Prince Lichnowsky's Memorandum on the policy of Germany while he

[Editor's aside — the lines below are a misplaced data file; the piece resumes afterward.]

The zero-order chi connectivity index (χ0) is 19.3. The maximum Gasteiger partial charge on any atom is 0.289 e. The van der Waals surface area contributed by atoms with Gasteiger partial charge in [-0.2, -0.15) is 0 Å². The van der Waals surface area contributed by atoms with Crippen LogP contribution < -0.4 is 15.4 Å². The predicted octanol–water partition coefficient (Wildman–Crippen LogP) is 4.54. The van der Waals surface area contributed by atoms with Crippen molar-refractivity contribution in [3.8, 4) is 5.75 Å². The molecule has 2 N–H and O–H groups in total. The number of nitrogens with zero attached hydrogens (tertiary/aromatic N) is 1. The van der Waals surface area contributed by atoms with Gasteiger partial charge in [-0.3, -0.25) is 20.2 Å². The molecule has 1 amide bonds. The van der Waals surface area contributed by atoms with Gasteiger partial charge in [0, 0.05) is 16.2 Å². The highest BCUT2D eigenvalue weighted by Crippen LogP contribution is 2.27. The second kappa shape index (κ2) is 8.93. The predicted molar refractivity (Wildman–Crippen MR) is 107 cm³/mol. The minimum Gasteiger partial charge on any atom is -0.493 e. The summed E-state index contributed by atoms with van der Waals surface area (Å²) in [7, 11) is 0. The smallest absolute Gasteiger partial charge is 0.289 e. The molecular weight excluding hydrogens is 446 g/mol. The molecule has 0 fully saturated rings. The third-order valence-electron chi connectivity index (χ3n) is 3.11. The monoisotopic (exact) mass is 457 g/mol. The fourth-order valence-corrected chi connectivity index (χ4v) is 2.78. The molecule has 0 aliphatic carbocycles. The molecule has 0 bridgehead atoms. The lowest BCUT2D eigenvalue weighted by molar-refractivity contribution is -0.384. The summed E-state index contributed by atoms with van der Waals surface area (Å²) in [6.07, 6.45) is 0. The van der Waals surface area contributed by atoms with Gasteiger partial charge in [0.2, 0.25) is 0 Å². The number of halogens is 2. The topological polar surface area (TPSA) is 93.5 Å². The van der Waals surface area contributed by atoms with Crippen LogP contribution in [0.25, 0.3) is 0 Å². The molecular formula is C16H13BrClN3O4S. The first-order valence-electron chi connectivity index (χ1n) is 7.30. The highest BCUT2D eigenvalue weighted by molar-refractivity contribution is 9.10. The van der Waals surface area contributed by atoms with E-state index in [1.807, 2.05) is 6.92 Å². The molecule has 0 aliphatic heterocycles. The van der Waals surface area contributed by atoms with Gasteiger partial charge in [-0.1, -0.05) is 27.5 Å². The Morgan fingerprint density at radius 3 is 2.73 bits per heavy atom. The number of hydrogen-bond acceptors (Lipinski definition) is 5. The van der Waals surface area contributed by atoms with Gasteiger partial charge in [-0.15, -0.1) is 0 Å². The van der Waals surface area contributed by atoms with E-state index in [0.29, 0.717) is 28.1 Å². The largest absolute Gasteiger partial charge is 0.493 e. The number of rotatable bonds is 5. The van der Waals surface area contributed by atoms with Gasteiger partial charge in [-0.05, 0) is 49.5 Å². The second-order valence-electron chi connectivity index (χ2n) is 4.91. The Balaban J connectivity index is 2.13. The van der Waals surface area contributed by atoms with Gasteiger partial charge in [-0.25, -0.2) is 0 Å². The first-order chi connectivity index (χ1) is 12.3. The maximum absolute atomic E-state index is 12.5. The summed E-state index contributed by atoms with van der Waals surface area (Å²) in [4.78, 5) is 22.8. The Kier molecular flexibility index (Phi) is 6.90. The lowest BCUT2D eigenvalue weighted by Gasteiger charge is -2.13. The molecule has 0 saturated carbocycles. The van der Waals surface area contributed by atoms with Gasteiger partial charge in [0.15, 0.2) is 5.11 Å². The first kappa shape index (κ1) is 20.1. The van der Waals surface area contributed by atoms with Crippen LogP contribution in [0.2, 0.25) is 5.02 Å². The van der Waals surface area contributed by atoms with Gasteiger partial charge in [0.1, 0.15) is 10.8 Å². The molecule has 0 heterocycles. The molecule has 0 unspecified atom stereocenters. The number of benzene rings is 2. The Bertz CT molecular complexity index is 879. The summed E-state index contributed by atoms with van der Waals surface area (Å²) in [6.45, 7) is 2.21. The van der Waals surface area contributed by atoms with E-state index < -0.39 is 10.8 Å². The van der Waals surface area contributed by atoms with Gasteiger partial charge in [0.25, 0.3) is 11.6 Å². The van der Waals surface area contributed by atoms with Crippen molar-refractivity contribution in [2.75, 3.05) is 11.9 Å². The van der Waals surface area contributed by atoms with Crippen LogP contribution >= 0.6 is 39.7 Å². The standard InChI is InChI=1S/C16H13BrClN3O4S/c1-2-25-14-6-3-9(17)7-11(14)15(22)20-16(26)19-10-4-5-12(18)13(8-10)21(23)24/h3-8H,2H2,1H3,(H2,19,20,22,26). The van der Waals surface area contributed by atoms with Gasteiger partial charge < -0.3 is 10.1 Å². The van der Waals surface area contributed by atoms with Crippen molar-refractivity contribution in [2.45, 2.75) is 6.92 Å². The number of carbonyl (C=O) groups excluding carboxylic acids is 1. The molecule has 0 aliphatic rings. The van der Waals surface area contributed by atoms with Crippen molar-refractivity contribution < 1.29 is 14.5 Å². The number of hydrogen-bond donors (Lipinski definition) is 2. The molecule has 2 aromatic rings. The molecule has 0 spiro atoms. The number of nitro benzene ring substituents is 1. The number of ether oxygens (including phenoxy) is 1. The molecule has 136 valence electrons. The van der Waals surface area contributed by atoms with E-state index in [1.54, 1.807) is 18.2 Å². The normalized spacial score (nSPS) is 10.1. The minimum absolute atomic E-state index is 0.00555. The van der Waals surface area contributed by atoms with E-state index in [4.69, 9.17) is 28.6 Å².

was Ambassador in London gains weight as well as piquancy from the fact that it was a document strictly private, for the perusal of a few intimate friends only, until a copy came somehow into the possession of Politiken, the journal of the Swedish Socialist ex- tremists. When Prince Lichnowsky came to London in 1912, the Memorandum states, Sir Edward Grey, in spite of Germany's futile but confidence-shaking policy in Morocco and the Near East, had not given up the idea of reaching an agreement with Germany. He aimed at bringing Germany into the Concert established by the Franco-British and Russo-British understandings. Prince Lich- nowsky gives to the British " pessimists " who feared that war with Germany was inevitable—a fear " based upon Germany's naval policy and conduct in 1905, 190 8, and 1911 "—credit for maintaining a friendly attitude. While our statesmen, by their failure to face plain facts and prepare against a manifest danger, invited the disaster of a European war, Germany maintained a strict Triple Alliance policy which was useless to her.